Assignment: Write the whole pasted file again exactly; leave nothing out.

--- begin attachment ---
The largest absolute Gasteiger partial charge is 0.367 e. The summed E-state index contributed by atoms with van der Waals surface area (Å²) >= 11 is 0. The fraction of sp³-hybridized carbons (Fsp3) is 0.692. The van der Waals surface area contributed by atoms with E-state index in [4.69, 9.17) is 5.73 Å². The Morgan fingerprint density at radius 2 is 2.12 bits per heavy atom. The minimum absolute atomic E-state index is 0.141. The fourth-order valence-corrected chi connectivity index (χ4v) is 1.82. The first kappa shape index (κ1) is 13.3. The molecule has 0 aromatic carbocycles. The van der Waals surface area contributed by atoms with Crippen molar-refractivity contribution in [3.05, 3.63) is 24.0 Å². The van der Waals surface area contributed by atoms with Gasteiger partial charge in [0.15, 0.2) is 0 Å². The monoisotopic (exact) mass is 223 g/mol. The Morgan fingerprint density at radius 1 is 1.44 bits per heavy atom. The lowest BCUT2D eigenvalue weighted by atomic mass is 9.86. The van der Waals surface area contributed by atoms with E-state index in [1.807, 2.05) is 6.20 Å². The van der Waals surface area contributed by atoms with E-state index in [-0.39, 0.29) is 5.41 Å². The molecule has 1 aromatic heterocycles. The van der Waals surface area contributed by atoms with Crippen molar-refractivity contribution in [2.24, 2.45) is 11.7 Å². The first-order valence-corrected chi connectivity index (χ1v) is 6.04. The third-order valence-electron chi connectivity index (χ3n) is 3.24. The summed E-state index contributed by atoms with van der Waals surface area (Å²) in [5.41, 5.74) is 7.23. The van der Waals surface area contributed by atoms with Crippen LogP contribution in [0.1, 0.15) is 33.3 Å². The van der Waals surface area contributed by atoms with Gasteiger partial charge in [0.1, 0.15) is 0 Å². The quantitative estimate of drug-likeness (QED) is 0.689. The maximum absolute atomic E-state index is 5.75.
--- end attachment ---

The largest absolute Gasteiger partial charge is 0.367 e. The summed E-state index contributed by atoms with van der Waals surface area (Å²) >= 11 is 0. The fraction of sp³-hybridized carbons (Fsp3) is 0.692. The van der Waals surface area contributed by atoms with E-state index in [4.69, 9.17) is 5.73 Å². The Morgan fingerprint density at radius 2 is 2.12 bits per heavy atom. The minimum absolute atomic E-state index is 0.141. The fourth-order valence-corrected chi connectivity index (χ4v) is 1.82. The first kappa shape index (κ1) is 13.3. The molecule has 0 aromatic carbocycles. The van der Waals surface area contributed by atoms with Crippen molar-refractivity contribution in [3.05, 3.63) is 24.0 Å². The van der Waals surface area contributed by atoms with Gasteiger partial charge in [0.15, 0.2) is 0 Å². The monoisotopic (exact) mass is 223 g/mol. The Morgan fingerprint density at radius 1 is 1.44 bits per heavy atom. The lowest BCUT2D eigenvalue weighted by atomic mass is 9.86. The van der Waals surface area contributed by atoms with E-state index in [1.807, 2.05) is 6.20 Å². The van der Waals surface area contributed by atoms with E-state index in [-0.39, 0.29) is 5.41 Å². The molecule has 1 aromatic heterocycles. The van der Waals surface area contributed by atoms with Crippen molar-refractivity contribution in [2.24, 2.45) is 11.7 Å². The first-order valence-corrected chi connectivity index (χ1v) is 6.04. The third-order valence-electron chi connectivity index (χ3n) is 3.24. The summed E-state index contributed by atoms with van der Waals surface area (Å²) in [5.41, 5.74) is 7.23. The van der Waals surface area contributed by atoms with Crippen LogP contribution in [0.1, 0.15) is 33.3 Å². The van der Waals surface area contributed by atoms with Gasteiger partial charge in [0.1, 0.15) is 0 Å². The quantitative estimate of drug-likeness (QED) is 0.689. The maximum absolute atomic E-state index is 5.75.